Doesn't the ethernet router already provide internet access for both machines? It sounds like you may be sharing something that doesn't need sharing.
I'd suggest disable the internet sharing, reboot both Macs & see if they can both connect to the internet. I'd also disable wifi so you can see if ethernet is working correctly.
Ethernet sharing is only required when you have an internet connection that doesn't natively support ethernet or wifi, like tethering to a phone or a USB only modem.
Is the modem 'USB only' or does it have ethernet?
Internet sharing also only works from one network port to another, for example I can share the internet from my ethernet to other devices over wifi, but not over ethernet. Since the iMacs only have one ethernet port I suspect you are not sharing over ethernet, wifi will be involved somewhere along the line, unless you have a USB/ Thunderbolt ethernet adapter?
Thanks for your thoughtful reply, and I apologize for my delay in responding.
You've solved my problem, albeit indirectly: I turned off ethernet sharing, and logged my older iMac into the newer iMac's Airport Wifi network. (You had suggested that I had been in fact using Wifi instead of ethernet, but the older Mac's network panel had clearly shown that no wifi network was connected).
The older machine's internet performance using Wifi isn't sizzling, but it's adequate. To give you an idea how bad ethernet sharing was working. I have Eudora, a venerable email client, installed on the older iMac, and internet was was so slow that Eudora sessions timed out 19 times out of 20. (Yes, I should migrate Eudora to the newer machine, but that's part of a larger, tricky migration problem that needs more time than I have right now.)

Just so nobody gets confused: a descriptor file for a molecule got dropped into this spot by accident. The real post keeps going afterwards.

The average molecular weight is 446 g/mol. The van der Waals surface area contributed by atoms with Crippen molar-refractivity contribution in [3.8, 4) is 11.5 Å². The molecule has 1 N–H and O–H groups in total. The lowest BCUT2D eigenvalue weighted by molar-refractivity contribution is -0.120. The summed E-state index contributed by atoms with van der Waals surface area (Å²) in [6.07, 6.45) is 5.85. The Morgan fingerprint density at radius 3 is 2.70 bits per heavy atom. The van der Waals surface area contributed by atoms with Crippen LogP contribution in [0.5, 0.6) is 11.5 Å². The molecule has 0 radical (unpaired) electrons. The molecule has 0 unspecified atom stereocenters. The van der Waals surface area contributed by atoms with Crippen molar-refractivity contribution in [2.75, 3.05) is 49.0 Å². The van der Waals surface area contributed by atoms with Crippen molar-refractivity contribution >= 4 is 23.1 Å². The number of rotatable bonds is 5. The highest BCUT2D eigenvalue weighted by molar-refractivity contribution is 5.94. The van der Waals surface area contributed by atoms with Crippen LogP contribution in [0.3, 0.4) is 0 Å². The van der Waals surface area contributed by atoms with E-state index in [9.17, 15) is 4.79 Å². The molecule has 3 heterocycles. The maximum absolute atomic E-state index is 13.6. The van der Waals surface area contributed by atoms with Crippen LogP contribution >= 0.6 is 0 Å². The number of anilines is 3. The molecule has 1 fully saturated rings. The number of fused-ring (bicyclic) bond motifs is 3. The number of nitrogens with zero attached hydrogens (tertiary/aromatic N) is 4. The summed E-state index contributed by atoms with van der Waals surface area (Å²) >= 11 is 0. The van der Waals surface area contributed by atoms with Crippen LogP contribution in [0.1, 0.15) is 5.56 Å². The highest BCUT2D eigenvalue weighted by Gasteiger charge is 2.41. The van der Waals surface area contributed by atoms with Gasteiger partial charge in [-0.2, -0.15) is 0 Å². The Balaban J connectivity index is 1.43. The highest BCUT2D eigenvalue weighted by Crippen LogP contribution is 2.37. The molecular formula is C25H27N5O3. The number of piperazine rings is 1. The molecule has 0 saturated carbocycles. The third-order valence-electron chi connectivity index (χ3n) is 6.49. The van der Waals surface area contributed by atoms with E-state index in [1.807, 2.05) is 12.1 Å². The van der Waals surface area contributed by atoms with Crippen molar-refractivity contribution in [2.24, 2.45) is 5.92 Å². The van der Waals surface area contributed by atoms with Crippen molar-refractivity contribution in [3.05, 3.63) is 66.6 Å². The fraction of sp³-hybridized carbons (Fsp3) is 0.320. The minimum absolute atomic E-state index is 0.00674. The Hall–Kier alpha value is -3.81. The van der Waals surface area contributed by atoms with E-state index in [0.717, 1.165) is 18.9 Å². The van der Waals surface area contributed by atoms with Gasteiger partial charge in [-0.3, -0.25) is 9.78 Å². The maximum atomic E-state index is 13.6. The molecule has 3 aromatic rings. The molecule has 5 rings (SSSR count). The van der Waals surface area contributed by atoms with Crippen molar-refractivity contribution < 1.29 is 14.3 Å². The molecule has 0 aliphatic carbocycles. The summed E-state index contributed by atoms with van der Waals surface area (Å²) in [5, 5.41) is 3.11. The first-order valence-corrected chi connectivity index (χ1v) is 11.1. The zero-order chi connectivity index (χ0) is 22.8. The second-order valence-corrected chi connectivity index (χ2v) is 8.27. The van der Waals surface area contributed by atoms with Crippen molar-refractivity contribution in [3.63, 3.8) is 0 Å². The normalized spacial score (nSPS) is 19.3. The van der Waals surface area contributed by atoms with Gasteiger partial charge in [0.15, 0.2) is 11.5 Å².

I'd like to pursue an important issue you raised. You asked: "Doesn't the ethernet router already provide internet access for both machines?"
The answer is "no," because I unfortunately have no idea how to configure an ethernet router; I have configured several LinkSys Wifi routers, but only by filling in numbers by rote supplied by tech support. And I guess I've set up a Time Capsule that supports multiple ethernet connections, but I didn't have to figure it out; the software configured itself.
So, can you point to a primer that would teach me how to configure an ethernet router for sharing the internet supplied by a cable modem among a small number of Macs? I actually did do some google searches before coming up with the idea of using the built-in Internet Sharing via ethernet, but didn't find anything.
Message was edited by: tttny
Since you have one working Ethernet connection, get a switch, and then run 2 Ethernet cords from the switch - one to each computer. Saves configuring and is easy. I have several switches in the house and on 1 of them, 3 Time Capsules, a printer, and a computer all run off the same switch. Here is an example, although you might be able to find them cheaper elsewhere.
Are you able to find the Linksys router model number on the case or in the admin control panel? We may be able to point to help documents for you.
My guess is that if it has multiple ethernet ports they will probably be configured by default to work as a networking switch (like Eric mentioned). So it should be a case of plugging in the Mac via ethernet, making sure that it gets an IP address on the ethernet connection. If the Mac fails to get an IP address it may need additional configuration, but it should work if the ethernet port is set to use DHCP.
The router is almost certaintly setup to hand out addresses via DHCP, so once it sees the Mac it should assign an address & things should work.
It's an Asante router that I picked up years ago. It doesn't have a WAN port, which I remember puzzled me, . . . and looking at it more closely I see that it's a hub, not a router. But yes, it just dawned on me that I could check the Asante website (duh!).
In retrospect, the interesting thing is that internet sharing via ethernet worked at all . . .
Drew and Eric, thanks for your help.